Tashi Ghale and his team employed his award-winning camera-trapping techniques to conduct a census of predators and prey, as well as employ a team of observers to calculate the population in blocks. Ghale reckons there are approximately 2,200 blue sheep in Manang alone. Snow leopards are studied most intensively in Nepal and there are signs cat numbers are increasing in some pockets despite the threats.
Besides snow leopards, Ghale’s camera traps have led him to discover new and lost Himalayan species like the Pallas Cat and the Himalayan Grey Wolf of which there are said to be only 50 remaining in Nepal. In fact, the Pallas Cat has been renamed Tashi Cat to honour his discovery. Ghale founded the Third Pole Conservancy and has contributed to the Destination Manang eco-tourism campaign.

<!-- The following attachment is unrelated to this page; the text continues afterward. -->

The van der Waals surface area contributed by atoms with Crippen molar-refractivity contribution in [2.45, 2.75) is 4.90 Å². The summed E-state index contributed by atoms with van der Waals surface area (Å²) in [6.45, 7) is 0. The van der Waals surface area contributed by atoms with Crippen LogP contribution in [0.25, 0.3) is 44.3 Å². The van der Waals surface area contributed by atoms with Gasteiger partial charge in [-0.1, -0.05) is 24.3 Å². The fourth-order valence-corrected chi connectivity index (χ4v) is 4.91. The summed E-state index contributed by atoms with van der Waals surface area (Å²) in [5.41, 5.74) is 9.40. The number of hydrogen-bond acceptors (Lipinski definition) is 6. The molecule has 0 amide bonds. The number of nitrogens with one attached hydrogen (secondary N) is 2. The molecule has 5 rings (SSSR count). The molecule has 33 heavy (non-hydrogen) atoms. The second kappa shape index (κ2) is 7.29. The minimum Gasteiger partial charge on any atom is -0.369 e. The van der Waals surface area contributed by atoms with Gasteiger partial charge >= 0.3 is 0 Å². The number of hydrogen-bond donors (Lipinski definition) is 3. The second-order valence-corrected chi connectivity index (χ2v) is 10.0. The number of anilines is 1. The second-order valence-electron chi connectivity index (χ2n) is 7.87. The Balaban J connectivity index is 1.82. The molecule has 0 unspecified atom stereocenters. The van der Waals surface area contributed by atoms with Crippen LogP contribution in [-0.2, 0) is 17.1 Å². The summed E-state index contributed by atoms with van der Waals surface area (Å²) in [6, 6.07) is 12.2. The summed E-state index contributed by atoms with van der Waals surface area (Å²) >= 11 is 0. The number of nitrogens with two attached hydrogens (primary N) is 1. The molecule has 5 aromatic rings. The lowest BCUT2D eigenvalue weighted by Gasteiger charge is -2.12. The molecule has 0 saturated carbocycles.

Tashi Ghale’s father had taught him to fear the panje, which would often kill livestock and leave paw prints near the family home. Today, rather than fear the animal, Ghale is in awe of them.
He teaches secondary students in Manang to set up camera traps and recognise snow leopard droppings. He says: “Just like we have distinctive fingerprints, snow leopards have individual spots. Recognising individual snow leopards is the first step in co-existing with them.”